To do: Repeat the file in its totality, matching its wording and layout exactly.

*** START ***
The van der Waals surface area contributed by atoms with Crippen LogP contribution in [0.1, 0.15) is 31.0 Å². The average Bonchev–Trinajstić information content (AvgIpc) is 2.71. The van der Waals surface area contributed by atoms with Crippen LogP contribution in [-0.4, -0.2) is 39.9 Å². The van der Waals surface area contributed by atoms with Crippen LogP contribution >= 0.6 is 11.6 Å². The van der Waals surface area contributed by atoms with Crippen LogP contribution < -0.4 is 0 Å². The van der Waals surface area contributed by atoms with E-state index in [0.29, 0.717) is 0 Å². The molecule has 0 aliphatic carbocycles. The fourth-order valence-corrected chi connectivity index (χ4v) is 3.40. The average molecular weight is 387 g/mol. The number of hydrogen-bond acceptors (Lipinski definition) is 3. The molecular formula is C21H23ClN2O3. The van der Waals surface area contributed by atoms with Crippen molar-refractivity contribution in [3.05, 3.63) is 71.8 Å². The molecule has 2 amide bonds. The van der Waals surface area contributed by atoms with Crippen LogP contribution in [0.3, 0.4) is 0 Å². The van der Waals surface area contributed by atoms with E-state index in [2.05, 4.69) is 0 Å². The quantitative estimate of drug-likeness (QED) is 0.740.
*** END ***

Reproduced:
The van der Waals surface area contributed by atoms with Crippen LogP contribution in [0.1, 0.15) is 31.0 Å². The average Bonchev–Trinajstić information content (AvgIpc) is 2.71. The van der Waals surface area contributed by atoms with Crippen LogP contribution in [-0.4, -0.2) is 39.9 Å². The van der Waals surface area contributed by atoms with Crippen LogP contribution >= 0.6 is 11.6 Å². The van der Waals surface area contributed by atoms with Crippen LogP contribution < -0.4 is 0 Å². The van der Waals surface area contributed by atoms with E-state index in [0.29, 0.717) is 0 Å². The molecule has 0 aliphatic carbocycles. The fourth-order valence-corrected chi connectivity index (χ4v) is 3.40. The average molecular weight is 387 g/mol. The number of hydrogen-bond acceptors (Lipinski definition) is 3. The molecular formula is C21H23ClN2O3. The van der Waals surface area contributed by atoms with Crippen molar-refractivity contribution in [3.05, 3.63) is 71.8 Å². The molecule has 2 amide bonds. The van der Waals surface area contributed by atoms with Crippen LogP contribution in [0.3, 0.4) is 0 Å². The van der Waals surface area contributed by atoms with E-state index in [2.05, 4.69) is 0 Å². The quantitative estimate of drug-likeness (QED) is 0.740.